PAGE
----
Jacqueline Hayes presents on her research Experiences of continued presence: on the practical consequences of ‘hallucinations’ in bereavement .

To document the personal consequences of experiences of continued presence in grief, helping to resolve controversies about their significance.

Research outline

Design/Methodology: Narrative biographic interviews were carried out with 17 bereaved informants, and ethnomethodology used to identify sources of meaning and functions/consequences of these experiences. Inclusion criteria were: 1. at least one experience of presence since the loved one passed; 2. the bereavement occurred >3 months before the interview. Informants were recruited via adverts asking them to share their experiences of loss.

Results/Findings: Informants heard voices of the deceased, saw their images, felt their touch, and sometimes felt their presence unspecified in any of the senses. Analysis revealed that such experiences were meaningfully connected to the immediate environments in which they happened but also to the personal histories of the bereaved. The narratives revealed both helpful and destructive potentials of these experiences. In all cases, these consequences relied on the relationship with the deceased.

Research Limitations: The study cannot make statistical generalisations regarding the phenomenon. Due to the use of an opportunity sampling strategy, more females than males were interviewed. In addition, the study was not longitudinal, and thus could not follow informants over time to track changing meanings and consequences.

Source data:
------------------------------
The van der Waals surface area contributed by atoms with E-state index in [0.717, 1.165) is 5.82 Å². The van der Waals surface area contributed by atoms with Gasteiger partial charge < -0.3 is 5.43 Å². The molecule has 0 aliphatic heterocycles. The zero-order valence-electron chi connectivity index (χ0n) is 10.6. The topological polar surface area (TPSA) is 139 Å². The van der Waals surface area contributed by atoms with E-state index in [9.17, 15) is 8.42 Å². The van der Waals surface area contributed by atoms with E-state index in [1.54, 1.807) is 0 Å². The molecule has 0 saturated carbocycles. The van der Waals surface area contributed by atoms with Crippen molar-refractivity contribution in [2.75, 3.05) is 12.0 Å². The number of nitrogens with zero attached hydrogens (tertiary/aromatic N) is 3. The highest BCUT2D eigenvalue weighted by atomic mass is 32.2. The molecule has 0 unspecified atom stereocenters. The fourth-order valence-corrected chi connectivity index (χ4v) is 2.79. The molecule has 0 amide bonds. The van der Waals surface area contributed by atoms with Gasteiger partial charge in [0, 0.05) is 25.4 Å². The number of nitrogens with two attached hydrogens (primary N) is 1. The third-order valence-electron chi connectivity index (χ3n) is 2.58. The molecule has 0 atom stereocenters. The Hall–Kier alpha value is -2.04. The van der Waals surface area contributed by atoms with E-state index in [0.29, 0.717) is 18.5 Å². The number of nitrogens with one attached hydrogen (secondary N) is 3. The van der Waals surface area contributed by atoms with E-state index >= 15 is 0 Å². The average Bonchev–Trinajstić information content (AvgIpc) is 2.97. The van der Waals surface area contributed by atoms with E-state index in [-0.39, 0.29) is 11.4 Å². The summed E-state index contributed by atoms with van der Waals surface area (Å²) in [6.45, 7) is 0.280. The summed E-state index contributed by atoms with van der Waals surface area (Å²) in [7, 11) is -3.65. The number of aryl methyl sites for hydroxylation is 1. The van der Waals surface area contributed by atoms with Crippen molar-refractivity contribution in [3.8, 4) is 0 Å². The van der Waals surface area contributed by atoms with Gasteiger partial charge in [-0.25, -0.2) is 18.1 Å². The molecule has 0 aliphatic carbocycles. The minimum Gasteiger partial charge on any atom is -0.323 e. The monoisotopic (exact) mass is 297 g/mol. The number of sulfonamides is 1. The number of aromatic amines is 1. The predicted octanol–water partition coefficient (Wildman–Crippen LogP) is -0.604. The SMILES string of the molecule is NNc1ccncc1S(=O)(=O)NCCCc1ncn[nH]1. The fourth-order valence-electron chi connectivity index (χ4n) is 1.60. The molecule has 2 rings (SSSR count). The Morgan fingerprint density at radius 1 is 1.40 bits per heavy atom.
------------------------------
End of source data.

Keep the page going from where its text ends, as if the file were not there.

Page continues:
Conclusions/Implications: The authors warn against oversimplification of experiences of continued presence, as significantly contrasting practical consequences commonly occurred within as well as between cases. The findings support the use of talking therapies based on personal meanings to help those distressed by their experiences of presence. The study made the following practitioner recommendations:

  1. Practitioners should not assume that such experiences are signs of pathology – most often they are beneficial for the bereaved and have healing consequences.
  2. When the experiences are distressing, the problem is likely to concern relationship difficulties with the deceased.
  3. Therapists can help clients with distressing experiences of presence by working on the relationship with the deceased.

Presenter profile

Jacqueline Hayes is a lecturer in counselling psychology at the University of Roehampton

Further information

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